Implementation of HIE by an organization does not ensure utilization by individuals within the organization. Research has repeatedly demonstrated the organizational decision to adopt an innovation is frequently independent of individuals' adoption decisions.50
This exploratory study supports the point in the context of voluntary use HIE, but also suggests when and why such systems are actually used and how to improve implementation.
First, these results identify time constraints as a barrier to HIE usage. This simple finding, consistent with information-seeking theory and prior research, has immediate application to the design and function of HIE efforts. Healthcare is busy and fast-paced, and some physicians already believe HIE may not save time.52–54
Given that the voluntary access of an additional information source can be discouraged by time constraints, those wishing to implement HIE have two clear options. One avenue is to improve the utility of the information and the system; in effect, change the equation so the potentially available information is more valuable than the opportunity costs. Screen redesign, single sign-on, eliciting user needs, or improved record searching could all be means to that end. Alternatively, organizations can dramatically increase the level of functional integration between exchange partners' EHRs and their own. Case reports suggest tighter functional integration is associated with higher proportions of usage,12
and the problem of constrained time illustrates why. Directly placing the information made available by HIE into the organization's EHR may be politically, legally, organizationally, and even technically difficult, but it effectively removes from the user the decision to seek or not to seek information in such an alternative source.
However, these results provide an argument against addressing the problem of low usage by simply mandating usage. The decreased odds of usage for some encounters, but increased for others suggests users, have determined HIE is useful in some, but not all, instances. For current encounters that have little to do with previous utilization or information stored in other organizations, HIE may have less immediate value. Furthermore, the effect of comorbidities on novel usage, but not on basic usage, indicates users employ the system in a fashion to meet their immediate needs. For complex patients, the minimum information provided by the HIE system was probably not sufficient; those encounters required more detailed investigation. Mandating usage of an alternative information source that changes work processes needlessly, or when little potential value for the problem at hand exists, is a prescription for inciting resistance.55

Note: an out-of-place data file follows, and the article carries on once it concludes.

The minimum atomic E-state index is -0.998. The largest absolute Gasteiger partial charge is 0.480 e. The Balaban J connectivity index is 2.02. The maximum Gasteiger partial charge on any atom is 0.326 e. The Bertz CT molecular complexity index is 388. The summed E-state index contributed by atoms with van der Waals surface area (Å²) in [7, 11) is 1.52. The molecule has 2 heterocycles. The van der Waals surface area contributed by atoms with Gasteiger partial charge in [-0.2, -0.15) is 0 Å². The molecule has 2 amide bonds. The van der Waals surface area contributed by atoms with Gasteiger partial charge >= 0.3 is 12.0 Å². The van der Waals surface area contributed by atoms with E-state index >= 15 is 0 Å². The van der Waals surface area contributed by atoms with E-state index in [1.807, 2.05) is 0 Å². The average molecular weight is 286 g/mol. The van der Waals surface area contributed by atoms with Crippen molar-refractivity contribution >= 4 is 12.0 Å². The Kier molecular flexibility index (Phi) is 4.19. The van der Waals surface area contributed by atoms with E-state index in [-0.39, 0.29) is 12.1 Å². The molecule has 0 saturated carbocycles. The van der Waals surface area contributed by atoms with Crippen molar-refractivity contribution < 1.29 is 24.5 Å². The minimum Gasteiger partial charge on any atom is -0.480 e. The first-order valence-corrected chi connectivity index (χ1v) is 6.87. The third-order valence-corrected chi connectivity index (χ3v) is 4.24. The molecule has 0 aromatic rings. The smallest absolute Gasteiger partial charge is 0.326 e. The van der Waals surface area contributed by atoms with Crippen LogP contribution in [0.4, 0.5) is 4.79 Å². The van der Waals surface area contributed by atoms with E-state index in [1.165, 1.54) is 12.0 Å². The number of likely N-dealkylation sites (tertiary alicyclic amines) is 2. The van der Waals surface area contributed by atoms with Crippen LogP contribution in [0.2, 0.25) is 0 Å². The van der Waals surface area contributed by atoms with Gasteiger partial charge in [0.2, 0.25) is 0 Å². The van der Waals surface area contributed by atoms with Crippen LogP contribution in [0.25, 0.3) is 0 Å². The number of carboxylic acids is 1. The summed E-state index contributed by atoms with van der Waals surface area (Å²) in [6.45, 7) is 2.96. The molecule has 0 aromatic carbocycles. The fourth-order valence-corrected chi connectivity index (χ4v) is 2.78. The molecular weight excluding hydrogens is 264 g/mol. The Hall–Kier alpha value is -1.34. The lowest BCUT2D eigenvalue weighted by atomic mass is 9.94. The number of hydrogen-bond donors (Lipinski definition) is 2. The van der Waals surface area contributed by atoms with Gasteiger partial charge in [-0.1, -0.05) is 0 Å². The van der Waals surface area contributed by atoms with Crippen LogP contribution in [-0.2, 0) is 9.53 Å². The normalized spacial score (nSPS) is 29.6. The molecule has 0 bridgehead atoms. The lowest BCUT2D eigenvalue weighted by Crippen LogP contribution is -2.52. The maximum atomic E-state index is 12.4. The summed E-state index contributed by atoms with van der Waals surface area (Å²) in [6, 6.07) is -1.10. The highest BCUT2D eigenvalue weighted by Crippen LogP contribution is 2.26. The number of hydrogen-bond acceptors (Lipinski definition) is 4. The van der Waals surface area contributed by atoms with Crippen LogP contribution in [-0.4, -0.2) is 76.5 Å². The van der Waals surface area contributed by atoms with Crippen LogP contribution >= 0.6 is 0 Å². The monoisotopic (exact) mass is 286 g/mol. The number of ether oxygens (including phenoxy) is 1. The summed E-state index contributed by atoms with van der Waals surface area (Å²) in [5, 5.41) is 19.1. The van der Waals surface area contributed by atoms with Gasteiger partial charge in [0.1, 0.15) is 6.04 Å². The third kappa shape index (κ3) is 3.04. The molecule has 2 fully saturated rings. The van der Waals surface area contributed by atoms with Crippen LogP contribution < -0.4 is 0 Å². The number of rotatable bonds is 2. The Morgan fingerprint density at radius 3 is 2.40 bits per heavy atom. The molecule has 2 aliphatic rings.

Therefore, blanket mandatory usage of HIE systems may not solve perceived problems of underutilization.
Usage was much less likely for unfamiliar patients contradicting both expectations based on theory and conventional wisdom. An unknown patient is in effect the poster child for justifying HIE in the ED setting.56
Such a view is understandable, as repeated contact should increase provider knowledge about the patient's history and idiosyncrasies, thereby lessening the need to seek additional information. However, this unexpected relationship suggests one very practical reason why HIE, at least in the emergency setting, is actually used. In the ED, patient familiarity is undesirable, because it is indicative of patients with inappropriate sources of care. For the familiar patient, HIE might provide clinicians and organizations the necessary information to get and keep these patients out of the ED. The absence of an association between ED utilization at other locations and HIE usage reinforces this interpretation. Patient familiarity with a facility is more important than the frequency of a patient's visits to any ED.